Cognitive Behaviour Therapy

There are quite a lot of technical terms to unpack with therapy. In this section, I’ll aim to make the information clear so you can have the best chance at making an informed decision.

CBT – What is it?

Cognitive Behaviour Therapy

Cognitive behavioural therapy (CBT) is a talking therapy based on the theory that thoughts, feelings, behaviours and how our body feels are all connected.

If we change one of these we can alter the others.

When people feel worried or distressed we often fall into patterns of thinking and responding which can worsen how we feel. CBT works to help us notice and change problematic thinking styles or behaviour patterns so we can feel better.

CBT has lots of strategies that can help you in the here and now.

CBT: How does it work?

CBT has a good evidence base for a wide range of mental health problems in adults, older adults, children and young people. This research has been carefully reviewed by the National Institute for Health and Clinical Excellence (NICE), who provide independent, evidence-based guidance for the NHS on the most effective ways to treat disease and ill health.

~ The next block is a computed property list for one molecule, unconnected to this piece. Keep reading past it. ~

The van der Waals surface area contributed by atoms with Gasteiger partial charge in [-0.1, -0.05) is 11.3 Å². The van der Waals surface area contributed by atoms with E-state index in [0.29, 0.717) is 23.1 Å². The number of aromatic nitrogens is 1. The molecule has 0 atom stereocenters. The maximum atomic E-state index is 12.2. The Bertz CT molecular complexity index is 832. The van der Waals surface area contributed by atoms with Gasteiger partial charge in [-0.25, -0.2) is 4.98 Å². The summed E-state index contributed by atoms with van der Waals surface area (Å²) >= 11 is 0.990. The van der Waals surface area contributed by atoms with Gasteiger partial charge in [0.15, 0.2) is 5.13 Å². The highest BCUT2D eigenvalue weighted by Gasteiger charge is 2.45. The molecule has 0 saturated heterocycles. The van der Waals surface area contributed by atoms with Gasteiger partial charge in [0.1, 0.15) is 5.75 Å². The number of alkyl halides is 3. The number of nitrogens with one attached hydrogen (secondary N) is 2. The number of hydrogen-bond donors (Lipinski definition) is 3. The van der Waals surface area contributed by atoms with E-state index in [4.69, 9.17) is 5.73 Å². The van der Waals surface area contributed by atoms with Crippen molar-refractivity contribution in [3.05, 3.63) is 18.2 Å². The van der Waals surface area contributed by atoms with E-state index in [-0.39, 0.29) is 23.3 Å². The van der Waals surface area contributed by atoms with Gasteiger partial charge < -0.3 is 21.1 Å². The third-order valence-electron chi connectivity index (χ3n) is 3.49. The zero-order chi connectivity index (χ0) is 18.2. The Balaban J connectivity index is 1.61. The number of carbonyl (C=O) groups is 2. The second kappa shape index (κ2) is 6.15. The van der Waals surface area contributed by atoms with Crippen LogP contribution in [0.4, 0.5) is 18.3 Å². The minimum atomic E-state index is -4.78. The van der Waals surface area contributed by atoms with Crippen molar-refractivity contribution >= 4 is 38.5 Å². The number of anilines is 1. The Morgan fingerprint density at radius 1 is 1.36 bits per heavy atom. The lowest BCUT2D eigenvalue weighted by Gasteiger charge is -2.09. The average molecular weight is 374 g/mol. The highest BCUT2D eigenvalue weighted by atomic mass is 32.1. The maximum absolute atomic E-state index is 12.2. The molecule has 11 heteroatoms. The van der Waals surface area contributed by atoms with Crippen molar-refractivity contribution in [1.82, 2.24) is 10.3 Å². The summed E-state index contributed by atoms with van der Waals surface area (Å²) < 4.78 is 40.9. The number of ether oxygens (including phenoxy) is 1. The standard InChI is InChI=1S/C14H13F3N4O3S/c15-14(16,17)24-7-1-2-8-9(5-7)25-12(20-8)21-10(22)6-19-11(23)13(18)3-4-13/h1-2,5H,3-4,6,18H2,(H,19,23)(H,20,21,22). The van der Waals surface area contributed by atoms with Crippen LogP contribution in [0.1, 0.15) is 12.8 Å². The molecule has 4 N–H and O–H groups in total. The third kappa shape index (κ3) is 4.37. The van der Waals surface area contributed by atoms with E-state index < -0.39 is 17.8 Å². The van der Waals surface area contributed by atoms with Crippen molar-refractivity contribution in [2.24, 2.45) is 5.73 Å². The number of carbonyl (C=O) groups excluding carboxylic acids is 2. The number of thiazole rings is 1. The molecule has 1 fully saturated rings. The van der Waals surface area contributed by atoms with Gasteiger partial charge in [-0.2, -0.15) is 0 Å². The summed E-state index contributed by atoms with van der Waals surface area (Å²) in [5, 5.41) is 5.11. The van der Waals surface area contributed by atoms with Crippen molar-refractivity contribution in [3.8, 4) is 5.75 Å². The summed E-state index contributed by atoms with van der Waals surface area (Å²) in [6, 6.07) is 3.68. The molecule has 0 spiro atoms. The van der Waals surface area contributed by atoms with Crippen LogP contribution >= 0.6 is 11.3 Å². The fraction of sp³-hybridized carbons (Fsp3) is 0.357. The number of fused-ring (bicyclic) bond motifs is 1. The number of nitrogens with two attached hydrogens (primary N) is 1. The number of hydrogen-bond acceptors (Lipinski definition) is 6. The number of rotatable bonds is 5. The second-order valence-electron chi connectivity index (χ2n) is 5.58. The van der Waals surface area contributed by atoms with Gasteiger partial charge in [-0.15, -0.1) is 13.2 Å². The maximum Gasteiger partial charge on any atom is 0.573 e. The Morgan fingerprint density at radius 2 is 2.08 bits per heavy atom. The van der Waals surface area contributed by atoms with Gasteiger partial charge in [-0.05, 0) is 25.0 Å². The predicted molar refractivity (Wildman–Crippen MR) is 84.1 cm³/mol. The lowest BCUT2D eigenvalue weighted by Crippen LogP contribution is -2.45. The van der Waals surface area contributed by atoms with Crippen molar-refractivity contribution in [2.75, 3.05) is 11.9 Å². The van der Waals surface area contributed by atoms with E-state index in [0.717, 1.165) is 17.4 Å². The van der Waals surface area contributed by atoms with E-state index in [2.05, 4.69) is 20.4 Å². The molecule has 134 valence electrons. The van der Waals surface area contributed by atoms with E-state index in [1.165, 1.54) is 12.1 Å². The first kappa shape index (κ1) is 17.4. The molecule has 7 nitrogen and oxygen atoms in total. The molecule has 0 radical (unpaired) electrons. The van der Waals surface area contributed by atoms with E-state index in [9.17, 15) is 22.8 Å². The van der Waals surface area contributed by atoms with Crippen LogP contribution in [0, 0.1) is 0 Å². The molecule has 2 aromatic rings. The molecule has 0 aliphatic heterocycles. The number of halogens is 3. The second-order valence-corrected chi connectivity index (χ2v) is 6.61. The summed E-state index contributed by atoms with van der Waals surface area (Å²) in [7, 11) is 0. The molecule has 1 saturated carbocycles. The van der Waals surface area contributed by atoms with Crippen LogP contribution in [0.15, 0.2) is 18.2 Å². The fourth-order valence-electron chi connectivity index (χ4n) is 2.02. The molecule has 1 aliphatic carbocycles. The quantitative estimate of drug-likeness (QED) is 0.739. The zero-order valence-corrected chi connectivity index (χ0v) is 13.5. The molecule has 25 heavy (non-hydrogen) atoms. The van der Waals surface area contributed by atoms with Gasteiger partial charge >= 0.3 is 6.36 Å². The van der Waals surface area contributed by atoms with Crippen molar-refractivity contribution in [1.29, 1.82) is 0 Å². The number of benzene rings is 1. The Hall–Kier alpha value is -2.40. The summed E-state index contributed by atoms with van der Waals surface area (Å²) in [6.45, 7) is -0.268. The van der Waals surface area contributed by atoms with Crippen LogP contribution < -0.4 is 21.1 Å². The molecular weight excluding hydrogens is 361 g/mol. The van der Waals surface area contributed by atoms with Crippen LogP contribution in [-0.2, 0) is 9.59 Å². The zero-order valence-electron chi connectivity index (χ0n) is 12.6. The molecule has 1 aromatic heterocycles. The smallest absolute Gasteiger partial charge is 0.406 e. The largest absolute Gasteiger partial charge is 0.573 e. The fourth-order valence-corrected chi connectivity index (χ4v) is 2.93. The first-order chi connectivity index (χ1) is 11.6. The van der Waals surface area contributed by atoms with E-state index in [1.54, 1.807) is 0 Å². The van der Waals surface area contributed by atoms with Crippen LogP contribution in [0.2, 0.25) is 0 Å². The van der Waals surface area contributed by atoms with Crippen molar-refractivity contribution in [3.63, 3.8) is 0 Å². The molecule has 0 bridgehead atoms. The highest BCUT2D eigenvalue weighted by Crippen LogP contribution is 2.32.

CBT is not a quick fix – it involves hard work during and between sessions e.g. keeping track of what you are thinking, feeling and doing, or trying out new ways of thinking or acting. Your therapist will not make decisions for you. They will help you decide what difficulties you want to work on in order to help you improve your situation. Your therapist will be able to advise you on how to continue using CBT techniques in your daily life after your treatment ends.

What can CBT help with?


NICE recommends CBT in the treatment of the following conditions:

  • Anxiety disorders (including panic attacks and post-traumatic stress disorder)
  • Depression
  • Obsessive Compulsive Disorder (OCD)
  • Schizophrenia and psychosis
  • Bipolar disorder


There is also good evidence that CBT is helpful in treating many other conditions, including:


  • Chronic fatigue
  • Chronic pain
  • Physical symptoms without a medical diagnosis
  • Sleep difficulties
  • Anger management


CBT can be used if you are on medication which has been prescribed by your GP. You can also use CBT on its own. This will depend on the difficulty you want help with. 

How many sessions will I need

CBT can be offered in individual sessions with a therapist or as part of a group. The number of sessions you need depends on the difficulty you need help with. This will usually be between six and twenty sessions, typically of an hour long. You and your therapist will discuss your specific difficulties and set goals for you to achieve.

CBT

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